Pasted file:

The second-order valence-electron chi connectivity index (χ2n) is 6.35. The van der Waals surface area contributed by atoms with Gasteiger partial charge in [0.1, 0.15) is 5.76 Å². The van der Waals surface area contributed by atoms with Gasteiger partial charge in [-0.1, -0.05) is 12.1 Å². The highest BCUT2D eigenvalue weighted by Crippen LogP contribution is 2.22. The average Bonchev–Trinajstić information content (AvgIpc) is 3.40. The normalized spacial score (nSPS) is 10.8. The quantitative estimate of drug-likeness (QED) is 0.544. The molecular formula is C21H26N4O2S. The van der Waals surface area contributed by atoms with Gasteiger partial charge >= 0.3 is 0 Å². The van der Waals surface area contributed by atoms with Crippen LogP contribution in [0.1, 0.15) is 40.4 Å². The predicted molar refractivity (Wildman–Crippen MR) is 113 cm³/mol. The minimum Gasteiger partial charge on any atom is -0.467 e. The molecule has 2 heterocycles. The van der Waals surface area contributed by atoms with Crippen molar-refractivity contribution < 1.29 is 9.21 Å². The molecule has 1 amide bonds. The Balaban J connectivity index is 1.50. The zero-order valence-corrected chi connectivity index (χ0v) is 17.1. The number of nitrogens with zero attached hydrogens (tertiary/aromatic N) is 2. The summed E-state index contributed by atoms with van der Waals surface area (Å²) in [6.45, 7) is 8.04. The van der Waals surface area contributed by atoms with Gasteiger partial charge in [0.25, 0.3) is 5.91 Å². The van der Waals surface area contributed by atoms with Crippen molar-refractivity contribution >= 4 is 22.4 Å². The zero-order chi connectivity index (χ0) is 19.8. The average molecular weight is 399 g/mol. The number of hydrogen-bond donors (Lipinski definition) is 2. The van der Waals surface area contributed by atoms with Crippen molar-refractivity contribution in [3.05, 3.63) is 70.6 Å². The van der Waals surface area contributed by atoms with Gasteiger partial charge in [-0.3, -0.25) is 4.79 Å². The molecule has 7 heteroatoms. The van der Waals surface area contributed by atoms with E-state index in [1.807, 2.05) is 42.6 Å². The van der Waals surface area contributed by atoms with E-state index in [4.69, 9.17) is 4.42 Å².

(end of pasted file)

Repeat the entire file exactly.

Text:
The second-order valence-electron chi connectivity index (χ2n) is 6.35. The van der Waals surface area contributed by atoms with Gasteiger partial charge in [0.1, 0.15) is 5.76 Å². The van der Waals surface area contributed by atoms with Gasteiger partial charge in [-0.1, -0.05) is 12.1 Å². The highest BCUT2D eigenvalue weighted by Crippen LogP contribution is 2.22. The average Bonchev–Trinajstić information content (AvgIpc) is 3.40. The normalized spacial score (nSPS) is 10.8. The quantitative estimate of drug-likeness (QED) is 0.544. The molecular formula is C21H26N4O2S. The van der Waals surface area contributed by atoms with Gasteiger partial charge >= 0.3 is 0 Å². The van der Waals surface area contributed by atoms with Crippen LogP contribution in [0.1, 0.15) is 40.4 Å². The predicted molar refractivity (Wildman–Crippen MR) is 113 cm³/mol. The minimum Gasteiger partial charge on any atom is -0.467 e. The molecule has 2 heterocycles. The van der Waals surface area contributed by atoms with Crippen molar-refractivity contribution < 1.29 is 9.21 Å². The molecule has 1 amide bonds. The Balaban J connectivity index is 1.50. The zero-order valence-corrected chi connectivity index (χ0v) is 17.1. The number of nitrogens with zero attached hydrogens (tertiary/aromatic N) is 2. The summed E-state index contributed by atoms with van der Waals surface area (Å²) in [6.45, 7) is 8.04. The van der Waals surface area contributed by atoms with Gasteiger partial charge in [0.25, 0.3) is 5.91 Å². The van der Waals surface area contributed by atoms with Crippen molar-refractivity contribution >= 4 is 22.4 Å². The zero-order chi connectivity index (χ0) is 19.8. The average molecular weight is 399 g/mol. The number of hydrogen-bond donors (Lipinski definition) is 2. The van der Waals surface area contributed by atoms with Crippen molar-refractivity contribution in [3.05, 3.63) is 70.6 Å². The van der Waals surface area contributed by atoms with Gasteiger partial charge in [-0.3, -0.25) is 4.79 Å². The molecule has 7 heteroatoms. The van der Waals surface area contributed by atoms with E-state index in [1.807, 2.05) is 42.6 Å². The van der Waals surface area contributed by atoms with E-state index in [4.69, 9.17) is 4.42 Å².